Thank you so much for your further explanations, Toni. I must confess I am impressed. Rather than rushing a project to quick implementation, you are taking an extensive step first to provide for a participatory bottom-up process that allows the communities to determine what they want first (and discover what may be possible and what challenges may be overcome). Then material support and implementation may follow later, tailor-cut to the ownership and engagement/discussion of the communities. The diaspora plays a facilitating role here as they are "grenzgänger" between the local context and international discussions and technologies. Kudos and good luck!
This is very interesting, seasonality is too often and commonly overlooked in food security projects. Where social protection programmes support consumption of food insecure households, for instance by providing cash transfers during the lean months, your approach seems to target the communities at large to assist them in distributing food production that numerically may be sufficient across the year and its seasons.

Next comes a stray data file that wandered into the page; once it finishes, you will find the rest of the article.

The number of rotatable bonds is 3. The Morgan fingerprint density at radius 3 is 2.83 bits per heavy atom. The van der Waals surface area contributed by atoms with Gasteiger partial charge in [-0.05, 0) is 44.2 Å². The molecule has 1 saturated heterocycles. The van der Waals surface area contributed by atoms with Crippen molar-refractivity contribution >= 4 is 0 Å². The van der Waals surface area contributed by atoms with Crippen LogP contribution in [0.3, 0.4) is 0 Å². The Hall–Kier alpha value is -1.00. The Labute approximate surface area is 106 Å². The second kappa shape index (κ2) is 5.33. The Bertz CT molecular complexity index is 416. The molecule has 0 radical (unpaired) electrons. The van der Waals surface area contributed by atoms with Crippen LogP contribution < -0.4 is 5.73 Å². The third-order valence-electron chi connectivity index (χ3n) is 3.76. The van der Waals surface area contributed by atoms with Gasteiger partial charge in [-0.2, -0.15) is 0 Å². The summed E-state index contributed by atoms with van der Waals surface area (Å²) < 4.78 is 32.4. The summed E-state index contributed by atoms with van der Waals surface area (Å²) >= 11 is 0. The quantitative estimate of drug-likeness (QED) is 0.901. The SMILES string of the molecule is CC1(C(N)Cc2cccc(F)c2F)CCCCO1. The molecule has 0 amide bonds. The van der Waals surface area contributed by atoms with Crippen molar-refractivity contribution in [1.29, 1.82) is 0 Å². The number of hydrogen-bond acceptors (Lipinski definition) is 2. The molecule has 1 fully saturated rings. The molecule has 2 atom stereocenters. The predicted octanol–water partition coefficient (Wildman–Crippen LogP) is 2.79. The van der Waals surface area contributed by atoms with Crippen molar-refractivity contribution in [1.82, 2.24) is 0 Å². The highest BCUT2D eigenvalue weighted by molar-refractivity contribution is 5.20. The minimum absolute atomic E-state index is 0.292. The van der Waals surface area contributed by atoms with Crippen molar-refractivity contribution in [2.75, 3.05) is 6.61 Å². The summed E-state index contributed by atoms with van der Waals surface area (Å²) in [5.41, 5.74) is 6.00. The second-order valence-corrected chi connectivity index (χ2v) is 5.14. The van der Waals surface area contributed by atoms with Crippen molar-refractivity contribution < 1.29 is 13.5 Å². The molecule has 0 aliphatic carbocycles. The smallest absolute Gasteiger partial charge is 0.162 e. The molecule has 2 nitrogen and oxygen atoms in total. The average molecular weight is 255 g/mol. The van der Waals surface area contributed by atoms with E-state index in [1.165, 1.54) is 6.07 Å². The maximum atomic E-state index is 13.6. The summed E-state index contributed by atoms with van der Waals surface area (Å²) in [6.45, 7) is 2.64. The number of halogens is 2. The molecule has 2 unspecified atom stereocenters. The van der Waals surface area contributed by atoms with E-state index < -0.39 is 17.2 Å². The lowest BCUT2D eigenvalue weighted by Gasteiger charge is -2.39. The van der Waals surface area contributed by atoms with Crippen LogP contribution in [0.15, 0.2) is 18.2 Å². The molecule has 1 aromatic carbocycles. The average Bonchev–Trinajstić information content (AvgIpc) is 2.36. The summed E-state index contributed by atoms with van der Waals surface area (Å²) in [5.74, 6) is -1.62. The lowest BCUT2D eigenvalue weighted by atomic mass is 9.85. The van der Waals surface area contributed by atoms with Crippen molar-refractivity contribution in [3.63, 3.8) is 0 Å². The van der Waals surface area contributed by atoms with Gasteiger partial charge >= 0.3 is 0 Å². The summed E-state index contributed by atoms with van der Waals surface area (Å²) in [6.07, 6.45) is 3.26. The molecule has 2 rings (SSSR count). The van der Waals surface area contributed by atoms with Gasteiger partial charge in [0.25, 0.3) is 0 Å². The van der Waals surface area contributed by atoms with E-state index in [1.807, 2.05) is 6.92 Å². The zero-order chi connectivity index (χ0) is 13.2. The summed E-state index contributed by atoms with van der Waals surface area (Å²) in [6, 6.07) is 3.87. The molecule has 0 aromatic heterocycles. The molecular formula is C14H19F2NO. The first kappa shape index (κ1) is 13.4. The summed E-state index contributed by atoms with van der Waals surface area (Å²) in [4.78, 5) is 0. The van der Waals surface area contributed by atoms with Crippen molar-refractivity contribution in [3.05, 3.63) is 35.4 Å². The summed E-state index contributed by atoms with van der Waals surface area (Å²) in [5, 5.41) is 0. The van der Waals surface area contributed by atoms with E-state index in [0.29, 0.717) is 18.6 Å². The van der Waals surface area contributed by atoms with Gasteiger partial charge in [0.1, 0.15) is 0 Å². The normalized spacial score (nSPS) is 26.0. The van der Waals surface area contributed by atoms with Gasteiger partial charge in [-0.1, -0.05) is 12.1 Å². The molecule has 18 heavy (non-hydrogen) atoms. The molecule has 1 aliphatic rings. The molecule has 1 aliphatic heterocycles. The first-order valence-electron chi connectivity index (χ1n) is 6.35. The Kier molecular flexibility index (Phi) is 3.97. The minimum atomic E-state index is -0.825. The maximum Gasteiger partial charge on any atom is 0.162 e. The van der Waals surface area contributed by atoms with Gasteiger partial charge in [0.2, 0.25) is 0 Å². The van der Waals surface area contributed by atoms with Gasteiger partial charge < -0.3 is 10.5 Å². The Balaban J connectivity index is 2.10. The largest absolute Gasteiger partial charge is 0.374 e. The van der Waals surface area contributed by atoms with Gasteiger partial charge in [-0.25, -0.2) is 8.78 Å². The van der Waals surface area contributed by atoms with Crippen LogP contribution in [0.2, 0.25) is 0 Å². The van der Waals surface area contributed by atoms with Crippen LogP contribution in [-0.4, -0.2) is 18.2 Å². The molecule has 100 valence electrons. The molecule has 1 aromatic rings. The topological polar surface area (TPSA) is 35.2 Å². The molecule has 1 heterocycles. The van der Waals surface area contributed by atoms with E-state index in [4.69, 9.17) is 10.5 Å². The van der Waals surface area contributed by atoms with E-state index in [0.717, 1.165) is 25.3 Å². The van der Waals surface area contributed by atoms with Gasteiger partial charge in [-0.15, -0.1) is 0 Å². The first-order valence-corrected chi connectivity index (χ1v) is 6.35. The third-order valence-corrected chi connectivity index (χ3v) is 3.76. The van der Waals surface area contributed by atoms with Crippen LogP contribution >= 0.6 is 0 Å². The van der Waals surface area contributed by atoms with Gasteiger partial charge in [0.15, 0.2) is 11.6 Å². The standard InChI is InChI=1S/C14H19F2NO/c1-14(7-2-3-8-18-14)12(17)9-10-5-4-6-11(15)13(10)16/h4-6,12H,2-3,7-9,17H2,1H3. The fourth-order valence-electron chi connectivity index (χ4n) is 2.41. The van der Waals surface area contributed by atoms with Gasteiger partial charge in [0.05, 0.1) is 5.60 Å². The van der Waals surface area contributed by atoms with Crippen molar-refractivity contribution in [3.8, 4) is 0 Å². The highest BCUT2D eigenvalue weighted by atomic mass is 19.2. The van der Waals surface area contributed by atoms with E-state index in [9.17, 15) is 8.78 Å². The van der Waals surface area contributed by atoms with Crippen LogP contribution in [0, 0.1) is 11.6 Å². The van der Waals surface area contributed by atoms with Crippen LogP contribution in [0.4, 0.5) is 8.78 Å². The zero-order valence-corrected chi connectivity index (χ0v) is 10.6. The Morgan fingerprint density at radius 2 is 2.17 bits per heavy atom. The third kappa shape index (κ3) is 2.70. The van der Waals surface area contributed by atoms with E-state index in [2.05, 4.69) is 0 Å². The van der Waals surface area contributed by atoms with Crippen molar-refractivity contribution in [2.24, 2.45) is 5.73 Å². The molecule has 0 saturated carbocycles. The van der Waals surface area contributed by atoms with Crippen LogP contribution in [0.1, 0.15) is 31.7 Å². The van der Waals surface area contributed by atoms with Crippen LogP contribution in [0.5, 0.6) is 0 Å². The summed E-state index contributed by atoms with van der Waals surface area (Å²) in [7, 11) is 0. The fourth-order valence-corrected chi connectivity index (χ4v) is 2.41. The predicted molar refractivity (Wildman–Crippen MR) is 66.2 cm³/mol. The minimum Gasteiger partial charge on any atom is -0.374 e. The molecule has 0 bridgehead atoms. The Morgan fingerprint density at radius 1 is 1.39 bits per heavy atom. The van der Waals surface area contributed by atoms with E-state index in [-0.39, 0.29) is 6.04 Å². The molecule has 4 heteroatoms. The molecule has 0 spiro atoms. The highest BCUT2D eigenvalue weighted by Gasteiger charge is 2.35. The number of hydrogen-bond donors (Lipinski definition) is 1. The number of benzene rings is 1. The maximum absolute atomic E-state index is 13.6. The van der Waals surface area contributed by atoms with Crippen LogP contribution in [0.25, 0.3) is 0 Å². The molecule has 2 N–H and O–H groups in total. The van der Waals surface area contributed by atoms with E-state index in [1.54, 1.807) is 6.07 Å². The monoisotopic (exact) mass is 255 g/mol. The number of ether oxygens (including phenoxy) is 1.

It is also very refreshing that rather than transfer of knowledge, you seek to engage communities in a wider web-based community with the Zambian diaspora and other (international) specialists. Can you elaobrate further what will be the particular strengths of the diaspora, what do they have to offer?
A second question, if I may: Will you focus on knowledge management and knowledge transfer/communities only? Or is this coupled to (or earmarked to be joined with) any kind of material support programmes that provide conservation technologies?